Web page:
Preliminary results show that the tested dietary supplement is as effective as the pomegranate juice. We are in contact with BioRootIn to examine further collaborations and publication of our results. The knowledge obtained in the project led to another partnership, this time with Prof. Soliman Khatib and Dr. Sanna Musa (Migal and Tel-Hai College) aimed to synthesize natural lipids that attenuate atherosclerosis via improving HDL functions.

The usage of insect-based protein-rich meals for food and feed.

This study aims to create the scientific infrastructure for developing a new industry in Israel of alternative protein production for food and feed by growing black soldier fly larvae (BSFL) on agricultural waste.

Using a three-year grant from the Israeli Ministry of Agriculture, we have found that mice, used as a monogastric animal model, fed with protein meal extracted from BSFL instar 6 had protein digestibility and protein-muscle conversion efficiency resembling casein-based protein. In addition, mechanical removal of the BSFL cuticle, mainly composed of non-digestible fibers, improved the nutritional efficiency of the BSFL meals (manuscript in preparation).

Using a three-year grant from the Israeli Ministry of Economy and Industry, we now aim to:

  1. Improve the efficiency of cuticle removal.
  2. Better understand the physiological mechanisms underlying the effect of the cuticle on the nutritional properties of the meal.
  3. Assess the effect of the BSFL stage (instar five vs. six) on meals’ nutritional properties.

In addition, we will continue to examine the effect of the insect’s diet on its body composition32. This project is a collaboration with entomologists (Dr. Itzik Martinez, Dr. Itai Opatovsky, and Dr. Liora Shaltiel), a food technologist (Dr. Adi Jonas), and a fish breeder (Dr. Avshalom Horowitz) from Migal and Tel-Hai College.

The role of the postnatal leptin surge in susceptibility to high-fat diet-induced obesity

Perturbations in the postnatal surge level or signaling of the hormone leptin are associated with altered energy homeostasis, yet with contradicting results 16,17.

To address the discrepancies, we studied the associations of length and intensity of the leptin surge, with susceptibility to high-fat diet-induced obesity (DIO) using αMUPA mice. Compared to their wild-type (WT), αMUPA mice show lower post-weaning body weight and food intake in conjunction with higher leptin levels than10.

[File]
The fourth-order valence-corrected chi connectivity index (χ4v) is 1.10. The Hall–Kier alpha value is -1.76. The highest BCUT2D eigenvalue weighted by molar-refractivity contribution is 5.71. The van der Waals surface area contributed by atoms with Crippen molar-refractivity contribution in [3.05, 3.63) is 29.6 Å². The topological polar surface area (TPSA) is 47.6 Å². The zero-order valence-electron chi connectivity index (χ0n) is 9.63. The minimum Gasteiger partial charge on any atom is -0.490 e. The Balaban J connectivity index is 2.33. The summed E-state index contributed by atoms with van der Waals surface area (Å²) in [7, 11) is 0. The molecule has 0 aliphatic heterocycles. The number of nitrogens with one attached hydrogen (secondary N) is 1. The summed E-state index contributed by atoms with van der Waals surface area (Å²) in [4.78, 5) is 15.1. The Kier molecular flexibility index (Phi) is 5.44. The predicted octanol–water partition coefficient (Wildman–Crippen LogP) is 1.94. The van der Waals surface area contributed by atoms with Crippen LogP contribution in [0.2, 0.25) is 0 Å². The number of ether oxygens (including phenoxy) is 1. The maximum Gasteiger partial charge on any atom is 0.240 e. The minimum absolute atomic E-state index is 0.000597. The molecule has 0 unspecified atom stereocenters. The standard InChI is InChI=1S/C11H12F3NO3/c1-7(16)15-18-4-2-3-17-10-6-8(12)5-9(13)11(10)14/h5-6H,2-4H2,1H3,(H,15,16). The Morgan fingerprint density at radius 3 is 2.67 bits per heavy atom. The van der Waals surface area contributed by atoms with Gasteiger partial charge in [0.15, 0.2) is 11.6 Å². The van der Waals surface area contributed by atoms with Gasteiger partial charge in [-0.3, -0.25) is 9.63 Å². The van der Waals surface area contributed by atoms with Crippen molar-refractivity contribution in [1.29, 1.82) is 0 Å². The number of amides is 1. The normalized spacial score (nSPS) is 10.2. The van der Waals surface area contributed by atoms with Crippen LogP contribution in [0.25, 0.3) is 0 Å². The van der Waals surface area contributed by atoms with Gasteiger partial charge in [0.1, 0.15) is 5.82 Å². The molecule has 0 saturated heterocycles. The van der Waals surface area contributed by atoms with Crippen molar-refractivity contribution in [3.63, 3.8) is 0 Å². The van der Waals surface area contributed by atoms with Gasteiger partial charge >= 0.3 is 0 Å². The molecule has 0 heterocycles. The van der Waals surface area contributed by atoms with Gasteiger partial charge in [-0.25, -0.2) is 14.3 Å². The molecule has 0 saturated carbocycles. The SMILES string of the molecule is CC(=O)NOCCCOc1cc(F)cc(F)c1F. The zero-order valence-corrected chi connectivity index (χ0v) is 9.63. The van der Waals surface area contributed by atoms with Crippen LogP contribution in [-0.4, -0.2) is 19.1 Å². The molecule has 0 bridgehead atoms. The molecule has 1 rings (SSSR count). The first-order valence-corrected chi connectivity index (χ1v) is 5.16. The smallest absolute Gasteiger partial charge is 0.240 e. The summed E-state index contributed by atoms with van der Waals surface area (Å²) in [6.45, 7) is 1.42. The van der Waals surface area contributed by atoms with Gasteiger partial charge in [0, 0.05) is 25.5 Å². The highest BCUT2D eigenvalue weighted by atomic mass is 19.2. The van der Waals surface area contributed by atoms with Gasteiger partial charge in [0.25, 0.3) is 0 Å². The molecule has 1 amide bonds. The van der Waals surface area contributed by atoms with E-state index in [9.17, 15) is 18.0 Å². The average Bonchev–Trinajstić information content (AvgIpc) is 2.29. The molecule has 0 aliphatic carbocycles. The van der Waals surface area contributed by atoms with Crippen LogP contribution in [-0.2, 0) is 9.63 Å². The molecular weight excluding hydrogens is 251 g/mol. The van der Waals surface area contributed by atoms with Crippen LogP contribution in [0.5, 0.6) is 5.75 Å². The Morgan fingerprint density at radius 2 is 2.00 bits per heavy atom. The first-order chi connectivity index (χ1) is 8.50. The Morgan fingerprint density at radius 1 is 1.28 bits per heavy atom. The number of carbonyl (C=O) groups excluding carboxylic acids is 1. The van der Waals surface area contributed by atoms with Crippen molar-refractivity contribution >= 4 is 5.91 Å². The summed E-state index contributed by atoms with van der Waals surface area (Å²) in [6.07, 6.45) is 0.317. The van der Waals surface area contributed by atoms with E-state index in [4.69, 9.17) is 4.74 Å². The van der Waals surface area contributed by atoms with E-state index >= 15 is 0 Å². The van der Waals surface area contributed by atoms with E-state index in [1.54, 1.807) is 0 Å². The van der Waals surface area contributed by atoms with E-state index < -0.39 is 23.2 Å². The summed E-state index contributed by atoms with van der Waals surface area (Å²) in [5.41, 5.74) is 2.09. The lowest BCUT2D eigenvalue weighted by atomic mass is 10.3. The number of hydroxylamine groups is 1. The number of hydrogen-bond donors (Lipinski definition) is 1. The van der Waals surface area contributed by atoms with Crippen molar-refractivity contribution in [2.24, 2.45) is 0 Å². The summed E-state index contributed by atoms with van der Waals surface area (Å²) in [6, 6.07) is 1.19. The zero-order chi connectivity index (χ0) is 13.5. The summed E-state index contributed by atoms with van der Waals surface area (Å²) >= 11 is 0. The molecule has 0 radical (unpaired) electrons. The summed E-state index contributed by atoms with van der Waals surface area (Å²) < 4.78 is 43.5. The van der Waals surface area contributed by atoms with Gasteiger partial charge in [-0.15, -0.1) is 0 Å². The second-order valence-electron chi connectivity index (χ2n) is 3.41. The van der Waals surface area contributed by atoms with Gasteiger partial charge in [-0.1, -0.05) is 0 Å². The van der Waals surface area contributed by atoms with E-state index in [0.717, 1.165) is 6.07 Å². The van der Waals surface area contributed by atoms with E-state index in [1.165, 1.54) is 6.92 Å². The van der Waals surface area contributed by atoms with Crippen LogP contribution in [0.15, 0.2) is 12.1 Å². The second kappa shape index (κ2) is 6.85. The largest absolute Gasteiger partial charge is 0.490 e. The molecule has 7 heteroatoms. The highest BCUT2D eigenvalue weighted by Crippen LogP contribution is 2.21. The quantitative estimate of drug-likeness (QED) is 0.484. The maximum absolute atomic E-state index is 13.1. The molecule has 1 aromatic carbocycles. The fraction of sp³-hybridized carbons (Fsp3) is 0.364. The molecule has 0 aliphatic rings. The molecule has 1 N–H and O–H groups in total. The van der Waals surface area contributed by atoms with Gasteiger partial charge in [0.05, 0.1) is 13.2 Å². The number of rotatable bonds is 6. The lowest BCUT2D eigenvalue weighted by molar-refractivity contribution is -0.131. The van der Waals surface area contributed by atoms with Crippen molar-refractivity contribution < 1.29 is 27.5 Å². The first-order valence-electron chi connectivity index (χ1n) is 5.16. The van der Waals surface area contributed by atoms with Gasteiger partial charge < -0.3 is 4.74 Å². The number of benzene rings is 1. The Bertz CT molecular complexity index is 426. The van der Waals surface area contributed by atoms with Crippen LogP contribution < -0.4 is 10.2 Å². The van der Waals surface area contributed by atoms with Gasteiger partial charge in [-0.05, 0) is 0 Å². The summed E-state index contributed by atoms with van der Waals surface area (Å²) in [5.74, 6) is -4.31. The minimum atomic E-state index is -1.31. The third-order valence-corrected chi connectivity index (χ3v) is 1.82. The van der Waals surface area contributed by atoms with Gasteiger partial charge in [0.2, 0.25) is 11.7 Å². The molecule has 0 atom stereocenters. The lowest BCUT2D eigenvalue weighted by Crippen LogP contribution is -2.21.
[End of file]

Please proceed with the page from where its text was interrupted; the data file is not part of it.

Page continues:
In αMUPA pups, we observed a more extended and higher leptin surge, which is weakly related to fat mass18. Notably, leptin levels in the dams’ serum and breast milk and their pups’ stomach content were higher in αMUPA mice, mitigated by dam removal18.

Subsequently, we found that attenuating postnatal leptin signaling by leptin antagonist reduced αMUPA’s hyperinsulinemia and propensity to DIO under HFD, by mediating energy expenditure19.

Together with our previous findings18, these results suggest that αMUPA’s leptin surge underlies its higher susceptibility to DIO. This highlights the role of leptin-related developmental processes in inducing DIO.

Chronobiology in aid of the dairy industry and the effect of milk’s saturated fatty acid level on atherosclerosis

Exposure to artificial light at night (LAN) disrupts circadian rhythms, yet many dairy cows continue to be exposed to LAN for historical and practical reasons.

In collaboration with Dr. Aviv Asher (Migal), founded by a three-year research grant from the Ministry of Agriculture, we explored the effect of LAN on the production and circadian variation in milk fat composition. Compared to a natural 10-h light 14-h dark light-dark (LD) cycle, LAN reduced the circadian variation in milk fat composition yet did not affect milk production.

Specifically, LAN increased the saturated fatty acids (SFA) level in day milk at the expense of unsaturated fatty acids (UFA). Therefore, LAN has no commercial advantage over the tested natural LD cycle, and conversely, it even shows circadian disruption. Accordingly, this natural LD cycle is preferable over LAN from a cost savings perspective, cows’ well-being, and preserving the natural milk fat profile, as the nutritional value of the day milk is slightly higher. We disseminate our published resutls29 to increase animal welfare and reduce the unneeded usage of electric energy for barn illumination.

The above results merge with another research project related to the dairy industry – a collaboration with Dr. Ofir Benjamin (Tel-Hi College), funded by the Israeli Ministry of Health.

SFA consumption is considered a risk factor for atherosclerosis; hence, its intake is nutritionally beneficial. As milk-fat SFA percentage varies between cows and across milking hours, and it is expected that sorting milk by its SFA percentage during milking will be possible in a few years, we tested the effect of milk-fat-born SFA percentages on atherosclerosis development. APO-E mice fed a low-fat diet with low SFA levels showed increased high-density cholesterol levels compared to their baseline levels, and their atherosclerosis progression was positively related to the dietary SFA percentage.

These results promote milk-sorting, based on its SFA levels, to produce healthier dairy products. We also (in collaboration with Dr. Ari Meerson, Migal) applied a computational approach to analyze hepatic and aorta differential gene expression, highlighting biochemical pathways and interventions for atherosclerosis attenuation.